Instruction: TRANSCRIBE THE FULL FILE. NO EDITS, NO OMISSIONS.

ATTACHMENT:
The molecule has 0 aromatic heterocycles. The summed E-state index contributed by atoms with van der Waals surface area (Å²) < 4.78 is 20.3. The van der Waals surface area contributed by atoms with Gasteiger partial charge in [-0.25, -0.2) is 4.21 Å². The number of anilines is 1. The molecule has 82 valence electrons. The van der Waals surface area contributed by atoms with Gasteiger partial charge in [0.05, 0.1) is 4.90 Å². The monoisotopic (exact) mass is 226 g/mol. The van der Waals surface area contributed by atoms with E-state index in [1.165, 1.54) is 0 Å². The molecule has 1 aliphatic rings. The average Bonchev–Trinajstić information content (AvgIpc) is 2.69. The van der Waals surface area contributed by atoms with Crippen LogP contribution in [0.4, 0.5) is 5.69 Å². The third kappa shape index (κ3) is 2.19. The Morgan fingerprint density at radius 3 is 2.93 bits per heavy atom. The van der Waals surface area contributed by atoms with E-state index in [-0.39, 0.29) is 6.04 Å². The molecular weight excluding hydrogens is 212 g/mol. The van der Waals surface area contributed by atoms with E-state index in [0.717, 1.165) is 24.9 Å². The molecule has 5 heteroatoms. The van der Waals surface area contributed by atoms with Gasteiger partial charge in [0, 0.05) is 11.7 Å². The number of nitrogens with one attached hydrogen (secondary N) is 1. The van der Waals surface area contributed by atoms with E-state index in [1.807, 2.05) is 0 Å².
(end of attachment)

The molecule has 0 aromatic heterocycles. The summed E-state index contributed by atoms with van der Waals surface area (Å²) < 4.78 is 20.3. The van der Waals surface area contributed by atoms with Gasteiger partial charge in [-0.25, -0.2) is 4.21 Å². The number of anilines is 1. The molecule has 82 valence electrons. The van der Waals surface area contributed by atoms with Gasteiger partial charge in [0.05, 0.1) is 4.90 Å². The monoisotopic (exact) mass is 226 g/mol. The van der Waals surface area contributed by atoms with E-state index in [1.165, 1.54) is 0 Å². The molecule has 1 aliphatic rings. The average Bonchev–Trinajstić information content (AvgIpc) is 2.69. The van der Waals surface area contributed by atoms with Crippen LogP contribution in [0.4, 0.5) is 5.69 Å². The third kappa shape index (κ3) is 2.19. The Morgan fingerprint density at radius 3 is 2.93 bits per heavy atom. The van der Waals surface area contributed by atoms with E-state index in [-0.39, 0.29) is 6.04 Å². The molecular weight excluding hydrogens is 212 g/mol. The van der Waals surface area contributed by atoms with E-state index in [0.717, 1.165) is 24.9 Å². The molecule has 5 heteroatoms. The van der Waals surface area contributed by atoms with Gasteiger partial charge in [0, 0.05) is 11.7 Å². The number of nitrogens with one attached hydrogen (secondary N) is 1. The van der Waals surface area contributed by atoms with E-state index in [1.807, 2.05) is 0 Å².